Let your price and value proposition play ball
It is most likely true when sales reps report that customers only want to discuss price. But this is in fact only because your value proposition is vague, or that the customer plays his game.
The average buyer is negotiating with more sales reps every day than vice versa. It should, therefore, come as no surprise that buyers are more skilled as negotiators. And they know that most sales reps are not well prepared for the price game. So they obviously quickly try to bring the conversation to their own courtyard by referring to the competitor who visited them earlier today, by stating that your product is no more than a commodity, etc.
The only strategy that combats this is to get into the value discussion and very importantly prove your value statements. General claims are simply inadequate, as they do not represent any differentiation from competitors, who themselves using the same general statements. A well-documented value proposition is needed. And yes, this takes some efforts, but it will pay off, because it builds confidence in the organization and among sales reps who can now demonstrate the value and thus win the ball.
Reinvent your value proposition
Most value propositions are, to the extent they exist, vague and dating back many years. These need reinvention and should optimally be designed so that they can be adjusted to different price and value segments.
A strong value proposition rely on three pillars. First is the customer key decision criteria. Many assumptions and generalizations surround these decision criteria around the organization, but few facts, which makes it paramount to have them analyzed.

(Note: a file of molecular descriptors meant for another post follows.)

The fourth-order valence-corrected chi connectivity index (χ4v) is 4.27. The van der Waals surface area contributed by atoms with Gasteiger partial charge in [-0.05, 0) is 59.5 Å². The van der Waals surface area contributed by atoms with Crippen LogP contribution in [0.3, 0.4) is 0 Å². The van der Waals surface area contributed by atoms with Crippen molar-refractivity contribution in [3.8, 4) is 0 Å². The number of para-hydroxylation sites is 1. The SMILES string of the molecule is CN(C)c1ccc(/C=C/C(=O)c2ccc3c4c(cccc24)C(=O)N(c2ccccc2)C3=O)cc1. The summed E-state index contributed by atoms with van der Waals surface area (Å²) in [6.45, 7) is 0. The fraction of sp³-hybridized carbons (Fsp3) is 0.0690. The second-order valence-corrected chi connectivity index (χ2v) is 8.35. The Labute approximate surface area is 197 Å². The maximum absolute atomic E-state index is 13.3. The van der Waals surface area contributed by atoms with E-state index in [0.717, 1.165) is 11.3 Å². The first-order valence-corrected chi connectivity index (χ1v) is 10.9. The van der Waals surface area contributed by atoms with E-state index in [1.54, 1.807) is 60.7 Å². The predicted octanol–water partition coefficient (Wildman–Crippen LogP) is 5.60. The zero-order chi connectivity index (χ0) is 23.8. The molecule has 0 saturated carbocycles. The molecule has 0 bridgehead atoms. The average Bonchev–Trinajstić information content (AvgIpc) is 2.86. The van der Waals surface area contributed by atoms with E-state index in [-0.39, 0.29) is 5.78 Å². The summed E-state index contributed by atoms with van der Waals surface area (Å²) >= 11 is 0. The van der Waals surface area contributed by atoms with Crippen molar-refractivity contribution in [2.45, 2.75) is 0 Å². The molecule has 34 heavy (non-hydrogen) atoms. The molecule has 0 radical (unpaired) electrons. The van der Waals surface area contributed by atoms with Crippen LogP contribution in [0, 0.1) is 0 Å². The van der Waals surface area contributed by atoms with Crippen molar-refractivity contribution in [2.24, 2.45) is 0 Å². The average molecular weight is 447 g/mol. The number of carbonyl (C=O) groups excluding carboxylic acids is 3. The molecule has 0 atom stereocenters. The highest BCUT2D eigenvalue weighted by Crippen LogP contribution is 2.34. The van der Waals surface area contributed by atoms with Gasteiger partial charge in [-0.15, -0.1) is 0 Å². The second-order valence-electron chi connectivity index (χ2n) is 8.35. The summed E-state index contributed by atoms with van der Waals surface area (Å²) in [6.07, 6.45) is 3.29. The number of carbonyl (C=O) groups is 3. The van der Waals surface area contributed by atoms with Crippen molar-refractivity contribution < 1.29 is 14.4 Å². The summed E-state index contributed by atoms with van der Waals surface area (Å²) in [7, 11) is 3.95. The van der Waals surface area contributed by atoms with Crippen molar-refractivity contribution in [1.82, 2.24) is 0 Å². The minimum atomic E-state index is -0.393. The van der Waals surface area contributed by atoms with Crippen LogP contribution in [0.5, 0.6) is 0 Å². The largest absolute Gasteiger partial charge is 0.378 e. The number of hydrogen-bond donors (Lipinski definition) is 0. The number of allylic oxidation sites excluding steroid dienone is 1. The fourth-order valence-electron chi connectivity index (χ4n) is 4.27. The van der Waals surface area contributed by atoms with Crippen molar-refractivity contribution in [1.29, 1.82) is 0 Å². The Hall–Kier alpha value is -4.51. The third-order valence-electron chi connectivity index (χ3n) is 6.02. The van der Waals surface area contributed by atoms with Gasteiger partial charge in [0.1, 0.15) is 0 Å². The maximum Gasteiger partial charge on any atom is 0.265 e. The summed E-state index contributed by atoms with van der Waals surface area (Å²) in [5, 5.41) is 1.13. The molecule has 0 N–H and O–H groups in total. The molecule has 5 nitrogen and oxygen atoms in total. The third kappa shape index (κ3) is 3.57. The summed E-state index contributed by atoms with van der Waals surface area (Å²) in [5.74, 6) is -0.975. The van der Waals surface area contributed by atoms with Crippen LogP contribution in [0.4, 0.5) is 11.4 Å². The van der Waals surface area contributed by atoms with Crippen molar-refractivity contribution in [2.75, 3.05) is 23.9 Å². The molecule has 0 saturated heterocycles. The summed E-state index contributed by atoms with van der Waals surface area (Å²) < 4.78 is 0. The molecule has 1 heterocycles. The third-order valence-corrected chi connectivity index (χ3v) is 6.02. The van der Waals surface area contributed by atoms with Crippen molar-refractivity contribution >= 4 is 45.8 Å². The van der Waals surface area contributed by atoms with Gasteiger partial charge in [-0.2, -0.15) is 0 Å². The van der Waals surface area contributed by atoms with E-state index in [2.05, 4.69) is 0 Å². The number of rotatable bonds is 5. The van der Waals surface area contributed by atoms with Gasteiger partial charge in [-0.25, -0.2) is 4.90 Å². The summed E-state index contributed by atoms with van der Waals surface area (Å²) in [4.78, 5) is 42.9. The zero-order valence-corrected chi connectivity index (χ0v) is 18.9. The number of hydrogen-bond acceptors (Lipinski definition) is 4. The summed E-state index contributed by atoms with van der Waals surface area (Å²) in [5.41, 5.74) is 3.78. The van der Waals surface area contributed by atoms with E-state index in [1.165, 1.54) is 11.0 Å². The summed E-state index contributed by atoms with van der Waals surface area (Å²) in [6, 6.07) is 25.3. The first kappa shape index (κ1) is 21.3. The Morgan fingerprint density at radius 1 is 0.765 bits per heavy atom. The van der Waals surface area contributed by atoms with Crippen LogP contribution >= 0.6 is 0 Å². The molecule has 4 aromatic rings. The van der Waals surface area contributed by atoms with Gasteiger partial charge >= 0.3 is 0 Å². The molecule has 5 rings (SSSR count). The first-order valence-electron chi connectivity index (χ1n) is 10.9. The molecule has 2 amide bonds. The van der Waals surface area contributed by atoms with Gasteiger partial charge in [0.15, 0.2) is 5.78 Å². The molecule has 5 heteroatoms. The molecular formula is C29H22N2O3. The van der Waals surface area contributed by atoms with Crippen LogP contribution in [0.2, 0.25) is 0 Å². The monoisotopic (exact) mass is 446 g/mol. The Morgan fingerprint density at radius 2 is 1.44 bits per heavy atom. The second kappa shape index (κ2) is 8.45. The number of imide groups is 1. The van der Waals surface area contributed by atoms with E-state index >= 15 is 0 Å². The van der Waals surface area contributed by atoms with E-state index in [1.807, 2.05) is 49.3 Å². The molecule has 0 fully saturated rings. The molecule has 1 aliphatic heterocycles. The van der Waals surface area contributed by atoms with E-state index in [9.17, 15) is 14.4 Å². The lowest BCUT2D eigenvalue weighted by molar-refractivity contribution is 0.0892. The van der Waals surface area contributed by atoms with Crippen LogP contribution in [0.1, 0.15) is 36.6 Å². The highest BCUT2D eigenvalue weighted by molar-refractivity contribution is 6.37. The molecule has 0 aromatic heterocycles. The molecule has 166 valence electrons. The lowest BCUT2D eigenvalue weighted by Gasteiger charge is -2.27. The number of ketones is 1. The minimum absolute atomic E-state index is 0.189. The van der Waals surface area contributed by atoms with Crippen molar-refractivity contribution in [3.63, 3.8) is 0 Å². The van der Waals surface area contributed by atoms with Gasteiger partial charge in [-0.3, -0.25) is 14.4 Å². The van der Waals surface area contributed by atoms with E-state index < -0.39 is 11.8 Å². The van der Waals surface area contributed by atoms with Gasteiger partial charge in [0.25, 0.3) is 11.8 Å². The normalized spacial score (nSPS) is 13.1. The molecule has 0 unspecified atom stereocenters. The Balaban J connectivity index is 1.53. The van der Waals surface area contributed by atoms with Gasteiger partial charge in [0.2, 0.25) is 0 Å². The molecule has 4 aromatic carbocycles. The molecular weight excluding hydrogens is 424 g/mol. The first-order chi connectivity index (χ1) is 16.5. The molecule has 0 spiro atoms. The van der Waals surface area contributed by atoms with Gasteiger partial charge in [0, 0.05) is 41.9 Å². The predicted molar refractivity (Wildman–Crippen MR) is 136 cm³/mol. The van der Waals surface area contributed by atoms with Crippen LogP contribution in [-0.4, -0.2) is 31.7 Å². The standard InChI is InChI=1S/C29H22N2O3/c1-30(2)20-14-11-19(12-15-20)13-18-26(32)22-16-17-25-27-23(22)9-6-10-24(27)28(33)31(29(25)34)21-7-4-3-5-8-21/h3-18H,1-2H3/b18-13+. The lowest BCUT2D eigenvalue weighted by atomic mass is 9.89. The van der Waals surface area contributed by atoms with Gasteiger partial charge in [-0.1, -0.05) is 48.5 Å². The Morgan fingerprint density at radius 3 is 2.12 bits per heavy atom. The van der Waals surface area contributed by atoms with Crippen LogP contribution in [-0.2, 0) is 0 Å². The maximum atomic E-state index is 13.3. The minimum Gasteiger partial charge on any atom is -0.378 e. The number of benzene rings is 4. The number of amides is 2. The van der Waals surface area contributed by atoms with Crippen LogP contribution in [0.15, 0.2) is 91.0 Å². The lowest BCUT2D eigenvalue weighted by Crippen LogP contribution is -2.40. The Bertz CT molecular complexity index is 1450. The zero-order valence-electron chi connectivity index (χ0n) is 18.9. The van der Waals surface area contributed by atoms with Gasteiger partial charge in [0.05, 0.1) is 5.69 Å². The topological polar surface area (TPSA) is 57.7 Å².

Following such an analysis, it may be tempting to jump to deciding on your strengths in relation to the criteria. But that’s too early. A proper value propostion is not only based on the customer’s decision criteria, but very importantly on your relative strengths against the best competing alternatives.
Finally, it is important to keep the economically measurable benefits (if they exist) strictly separate from the intangible benefits, and obviously, let the economically ones be the key to the value proposition and value-based pricing, as these can be documented and proved.
Segment customers based on willingness to pay
Customers have different willingness to pay which however usually match their needs. Forget about other segmentation principles and develop your offerings based on the price segments.
In its most simple form a standard product is offered at a price, which offers a total revenue potential as illustrated by the blue rectangle in the diagram. This leaves an untapped revenue potential equivalent to the remaining area below the demand curve. This opportunity consists of customers with needs beyond what the standard products fulfills as shown by the green or brown rectangles, or customers with much more basic needs searching for a value offering.
To exploit the revenue potential fully while at the same time fencing off competitors it is necessary to understand the size and needs of the various price segments, and then structure your offering and price structure to meet these needs while at the same time ensuring alignment of the cost base. Designing your market offerings based on willingness to pay segmentation is much stronger than any other segmentation alternatives.